Whitman v. American Trucking Associations, Inc.

PETITIONER: Whitman
RESPONDENT: American Trucking Associations, Inc.
LOCATION: Environmental Protection Agency

DOCKET NO.: 99-1257
DECIDED BY: Rehnquist Court (1986-2005)
LOWER COURT: United States Court of Appeals for the District of Columbia Circuit

CITATION: 531 US 457 (2001)
ARGUED: Nov 07, 2000
DECIDED: Feb 27, 2001

ADVOCATES:
Edward W. Warren - Argued the cause for the respondents, on behalf of the Respondents
Judith L. French - Columbus, Ohio, argued the case for the respondents
Seth P. Waxman - on behalf of the Petitioners, on behalf of the Respondent

Facts of the case

Section 109(a) of the Clean Air Act (CAA) requires the Environmental Protection Agency (EPA) Administrator to promulgate national ambient air quality standards (NAAQS) for each air pollutant for which "air quality criteria" have been issued under section 108. In 1997, Carol Browner, the Administrator of the EPA, revised the ozone and particulate matter NAAQS. Afterwards, her revised NAAQS were challenged in court. The District of Columbia Circuit found that section 109(b)(1), which instructs the EPA to set standards, delegated legislative power to the Administrator in contravention of the Federal Constitution because the court found that the EPA had interpreted the statute to provide no "intelligible principle" to guide the agency's exercise of authority. The court remanded the NAAQS to the EPA. The courts also held to its rule that the EPA could not consider implementation costs in setting the NAAQS. Additionally, the court rejected the EPA's position that the implementation provisions for ozone found in Part D, Subpart 2, of Title I of the CAA, were so tied to the existing ozone standard that the EPA lacked the power to revise the standard.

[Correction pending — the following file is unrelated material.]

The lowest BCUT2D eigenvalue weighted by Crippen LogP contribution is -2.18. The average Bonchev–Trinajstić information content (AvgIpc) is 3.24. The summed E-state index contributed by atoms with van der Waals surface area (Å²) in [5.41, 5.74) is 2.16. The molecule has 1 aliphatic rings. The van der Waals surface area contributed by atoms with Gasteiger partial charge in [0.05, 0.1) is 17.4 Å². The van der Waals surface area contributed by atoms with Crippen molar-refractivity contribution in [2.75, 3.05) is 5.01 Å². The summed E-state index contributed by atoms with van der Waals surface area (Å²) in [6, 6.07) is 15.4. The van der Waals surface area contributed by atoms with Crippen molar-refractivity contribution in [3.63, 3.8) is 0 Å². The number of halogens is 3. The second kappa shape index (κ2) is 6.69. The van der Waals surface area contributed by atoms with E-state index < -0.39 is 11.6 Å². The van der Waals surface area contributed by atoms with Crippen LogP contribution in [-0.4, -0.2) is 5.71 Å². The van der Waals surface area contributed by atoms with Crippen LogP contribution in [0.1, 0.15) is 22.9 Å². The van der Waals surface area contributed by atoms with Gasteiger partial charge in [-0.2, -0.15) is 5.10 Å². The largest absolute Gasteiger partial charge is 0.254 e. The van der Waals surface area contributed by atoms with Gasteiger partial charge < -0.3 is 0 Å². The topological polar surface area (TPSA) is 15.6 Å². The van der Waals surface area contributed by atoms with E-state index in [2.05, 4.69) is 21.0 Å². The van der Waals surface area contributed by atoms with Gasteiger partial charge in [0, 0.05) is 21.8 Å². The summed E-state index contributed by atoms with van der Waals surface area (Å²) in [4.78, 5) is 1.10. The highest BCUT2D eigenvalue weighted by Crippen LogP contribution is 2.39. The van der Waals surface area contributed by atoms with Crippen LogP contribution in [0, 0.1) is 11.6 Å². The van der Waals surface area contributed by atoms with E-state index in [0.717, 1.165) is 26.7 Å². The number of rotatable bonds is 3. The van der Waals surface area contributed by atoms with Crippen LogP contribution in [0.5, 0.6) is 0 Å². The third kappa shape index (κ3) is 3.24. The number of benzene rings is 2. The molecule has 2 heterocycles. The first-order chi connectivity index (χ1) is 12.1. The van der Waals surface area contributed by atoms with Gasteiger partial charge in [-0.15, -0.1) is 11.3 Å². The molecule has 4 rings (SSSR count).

Question

Does section 109(b)(1) of the Clean Air Act unconstitutionally delegate legislative power to the Administrator of the Environmental Protection Agency? May the Administrator of the EPA consider the costs of implementation in setting national ambient air quality standards under section 109(b)(1)? Does the Court of Appeals have the jurisdiction to review the EPA's interpretation of Part D of Title I of the CAA, with respect to implementing the revised ozone NAAQS?

Media for Whitman v. American Trucking Associations, Inc.

Audio Transcription for Oral Argument - November 07, 2000 in Whitman v. American Trucking Associations, Inc.

Audio Transcription for Opinion Announcement - February 27, 2001 in Whitman v. American Trucking Associations, Inc.

William H. Rehnquist:

The opinions of the Court in two cases will be announced by Justice Scalia.

Antonin Scalia:

The first of these was actually two consolidated cases, No. 99-1257, Whitman versus American Trucking Associations, and No. 99-1426, American Trucking Associations versus Whitman.

These cases come to us on writ of certiorari to the United States Court of Appeals for the District of Columbia Circuit.

Section 109 of the Clean Air Act requires petitioner, the administrator of the Environmental Protection Agency to promulgate and periodically to revise as necessary, National Ambient Air Quality Standards for each pollutant for which air quality criteria have been issued under Section 108 of the Act.

These cases arose when in 1997, petitioner revised the ozone and particulate matter standards, and respondents in No. 99-1257 challenged the revised standards on several grounds.

The DC Circuit accepted some of the challenges and rejected others.

It held that Section 109(b)(1) as interpreted by the administrator delegated legislative power to the administrator in contravention of the Federal Constitution.

It held further that the EPA may not consider the costs of implementing an air quality standard when deciding the level at which to set the standard, and finally the court held that, although certain implementation provisions for the ozone standards contained in subpart 2 of the Clean Air Acts part regarding nonattainment areas did not prevent the EPA from revising the ozone standard.